After Manchester United's 2-0 defeat in the UEFA Champions League Final at the hands of Barcelona, Cristiano Ronaldo blamed the tactics of the English champions.
The Portuguese said, "We didn't do well. The tactics were not good, and everything went wrong for us. We were only in it for 10 minutes, and we never found ourselves again.
"We lost a goal in the first minutes and after it was going to be difficult, but that's football. Barcelona controlled the game and deserved to win. But I'm sure I'm going to play more finals."
This blame, of course, is directed to Sir Alex Ferguson's choice of players and formation.
Is Cristiano Ronaldo being the arrogant player who blames everyone but himself for losing? No.
Yes, Ronaldo is often pictured as such, but he, along with his teammates, is simply not to blame for United's loss against Barcelona in Rome.
The players have, for the whole season, been firing goals into the nets of the best teams in the world and playing brilliantly in defense, even against the toughest opposition (minus Liverpool in the infamous 4-1 loss in EPL).
So, why should a team that can score and often keep a clean sheet with a fantastic defensive line and a very good 'keeper play 4-5-1 against Barcelona?
Barcelona had their best full-backs, Dani Alves and Eric Abidal, suspended for the Final clash at the Olimpico. Moreover, the Catalan giants were short of central defenders.
Yaya Toure, a defensive midfielder, was playing in center defense to cover up for the injured Rafa Marquez and Gabi Milito, while Carles Puyol, the heart of the Barca defense, was playing on the right of the defensive line.
Puyol's shift should have given Manchester United a good hint that they can take the chance of Barca's gaps in center defense, as Toure won't provide the best marking on Dimitar Berbatov or Carlos Tevez.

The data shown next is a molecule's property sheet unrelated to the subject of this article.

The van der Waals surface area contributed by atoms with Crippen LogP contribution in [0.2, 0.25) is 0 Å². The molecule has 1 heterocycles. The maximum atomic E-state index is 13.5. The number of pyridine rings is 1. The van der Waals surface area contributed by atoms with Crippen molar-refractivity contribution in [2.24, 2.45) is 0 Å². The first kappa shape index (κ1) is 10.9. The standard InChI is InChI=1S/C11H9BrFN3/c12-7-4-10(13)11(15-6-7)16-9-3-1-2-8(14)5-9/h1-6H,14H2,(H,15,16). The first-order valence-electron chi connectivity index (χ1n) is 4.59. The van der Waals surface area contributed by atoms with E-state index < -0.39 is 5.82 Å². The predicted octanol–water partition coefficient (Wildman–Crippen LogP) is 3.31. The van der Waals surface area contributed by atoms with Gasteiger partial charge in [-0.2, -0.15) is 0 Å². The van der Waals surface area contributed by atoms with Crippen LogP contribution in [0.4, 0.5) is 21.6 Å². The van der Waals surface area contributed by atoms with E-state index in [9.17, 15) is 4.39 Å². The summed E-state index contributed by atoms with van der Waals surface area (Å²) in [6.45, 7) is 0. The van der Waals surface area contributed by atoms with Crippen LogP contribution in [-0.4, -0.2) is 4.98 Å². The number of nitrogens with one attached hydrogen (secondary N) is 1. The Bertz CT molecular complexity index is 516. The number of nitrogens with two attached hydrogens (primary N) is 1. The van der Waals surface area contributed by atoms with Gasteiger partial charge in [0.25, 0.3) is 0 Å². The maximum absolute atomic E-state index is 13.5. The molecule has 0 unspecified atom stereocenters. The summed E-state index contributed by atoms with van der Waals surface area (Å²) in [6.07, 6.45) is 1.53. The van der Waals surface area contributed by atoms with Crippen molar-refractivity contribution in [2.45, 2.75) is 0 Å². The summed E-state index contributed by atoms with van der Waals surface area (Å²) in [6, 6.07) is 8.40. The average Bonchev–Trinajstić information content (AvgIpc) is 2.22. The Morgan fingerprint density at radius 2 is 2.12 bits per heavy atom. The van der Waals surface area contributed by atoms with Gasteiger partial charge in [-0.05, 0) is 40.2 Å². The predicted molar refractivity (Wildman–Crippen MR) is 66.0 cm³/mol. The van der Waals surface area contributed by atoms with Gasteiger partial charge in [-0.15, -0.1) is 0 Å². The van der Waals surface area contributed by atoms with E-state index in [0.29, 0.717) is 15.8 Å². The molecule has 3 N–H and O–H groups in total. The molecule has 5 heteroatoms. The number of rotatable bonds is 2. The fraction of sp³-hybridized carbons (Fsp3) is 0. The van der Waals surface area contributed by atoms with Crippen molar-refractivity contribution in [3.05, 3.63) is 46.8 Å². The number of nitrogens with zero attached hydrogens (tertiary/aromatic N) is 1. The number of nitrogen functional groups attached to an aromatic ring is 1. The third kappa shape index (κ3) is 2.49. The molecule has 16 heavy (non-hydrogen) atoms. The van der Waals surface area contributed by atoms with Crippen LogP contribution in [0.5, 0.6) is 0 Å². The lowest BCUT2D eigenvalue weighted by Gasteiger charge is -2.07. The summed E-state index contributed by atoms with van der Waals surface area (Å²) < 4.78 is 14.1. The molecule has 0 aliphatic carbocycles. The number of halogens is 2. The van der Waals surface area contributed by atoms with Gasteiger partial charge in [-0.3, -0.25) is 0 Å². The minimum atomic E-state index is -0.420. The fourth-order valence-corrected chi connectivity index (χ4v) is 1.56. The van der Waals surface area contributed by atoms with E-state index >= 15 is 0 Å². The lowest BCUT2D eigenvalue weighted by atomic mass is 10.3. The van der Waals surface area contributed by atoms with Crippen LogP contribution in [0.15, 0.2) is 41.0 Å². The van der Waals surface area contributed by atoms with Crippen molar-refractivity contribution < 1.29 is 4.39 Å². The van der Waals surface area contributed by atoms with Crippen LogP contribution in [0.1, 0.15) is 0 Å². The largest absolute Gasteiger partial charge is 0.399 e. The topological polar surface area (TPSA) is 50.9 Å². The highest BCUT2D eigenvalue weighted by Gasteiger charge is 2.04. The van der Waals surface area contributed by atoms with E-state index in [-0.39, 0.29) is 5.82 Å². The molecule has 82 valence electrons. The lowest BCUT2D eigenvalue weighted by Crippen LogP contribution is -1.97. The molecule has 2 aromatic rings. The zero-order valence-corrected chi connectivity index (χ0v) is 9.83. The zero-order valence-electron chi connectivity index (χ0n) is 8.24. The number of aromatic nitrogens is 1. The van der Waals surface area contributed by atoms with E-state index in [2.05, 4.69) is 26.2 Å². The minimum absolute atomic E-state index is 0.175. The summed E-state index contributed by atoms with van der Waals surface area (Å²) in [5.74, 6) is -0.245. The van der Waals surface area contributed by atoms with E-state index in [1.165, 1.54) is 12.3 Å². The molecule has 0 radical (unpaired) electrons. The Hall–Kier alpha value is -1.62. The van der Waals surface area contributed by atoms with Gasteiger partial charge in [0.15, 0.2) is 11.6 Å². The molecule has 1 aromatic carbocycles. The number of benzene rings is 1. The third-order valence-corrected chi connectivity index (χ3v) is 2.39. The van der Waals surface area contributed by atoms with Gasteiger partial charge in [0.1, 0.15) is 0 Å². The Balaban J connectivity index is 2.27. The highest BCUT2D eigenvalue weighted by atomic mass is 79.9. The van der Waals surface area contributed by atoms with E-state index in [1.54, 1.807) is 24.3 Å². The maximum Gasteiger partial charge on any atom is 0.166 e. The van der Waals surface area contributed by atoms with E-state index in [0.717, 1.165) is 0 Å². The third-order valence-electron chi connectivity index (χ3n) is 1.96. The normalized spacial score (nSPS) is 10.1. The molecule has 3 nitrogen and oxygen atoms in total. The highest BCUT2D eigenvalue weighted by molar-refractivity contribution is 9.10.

Also, the fact that Toure served as a defender left the defensive midfield short of strength.
The Ivorian is the strongest in the Barca midfield, and his absense left Barcelona with technically skilled middle men who perform best when the ball is in their possession.
The best possible way to face the Catalan side that was full of gaps in Rome was to attack.
With Ronaldo, Wayne Rooney, Carlos Tevez, and other excellent forwards at Ferguson's disposal, Manchester United are arguably the best team in the world today.
Thus, United have no excuse to play catanaccio against a team that, I say, would not have been an equal on a sunny day, with all their players ready and fit.
Ferguson remains a master of the game, but his tactical blunders this campaign have been disastrous. Take United's Champions League game against Porto as an example.
As I see it, Ferguson should have employed two midfielders in the center able to win possession and keep it.
The two picks for center midfield must have experience and be able to provide a good transition from defense to attack. I would have gone with Paul Scholes and Michael Carrick.
Ryan Giggs had a terrific season, and Cristiano Ronaldo, Champions League winner or not, is probably the best player in the world. So the two would have been ideal on the flanks and would have been able to keep the ball and cross it in for the forwards.
In attack, Wayne Rooney would have done much better had he been playing next to in-form Carlos Tevez.
Now Ronaldo's plan might be to make Ferguson sell him to Real Madrid. Ronaldo might be thinking, "This wouldn't have happened had I been with Real."
But be sure that United's team is the best today—and that's exactly why they should have attacked.
Click on the link below to read Zahi Sahli's latest articles: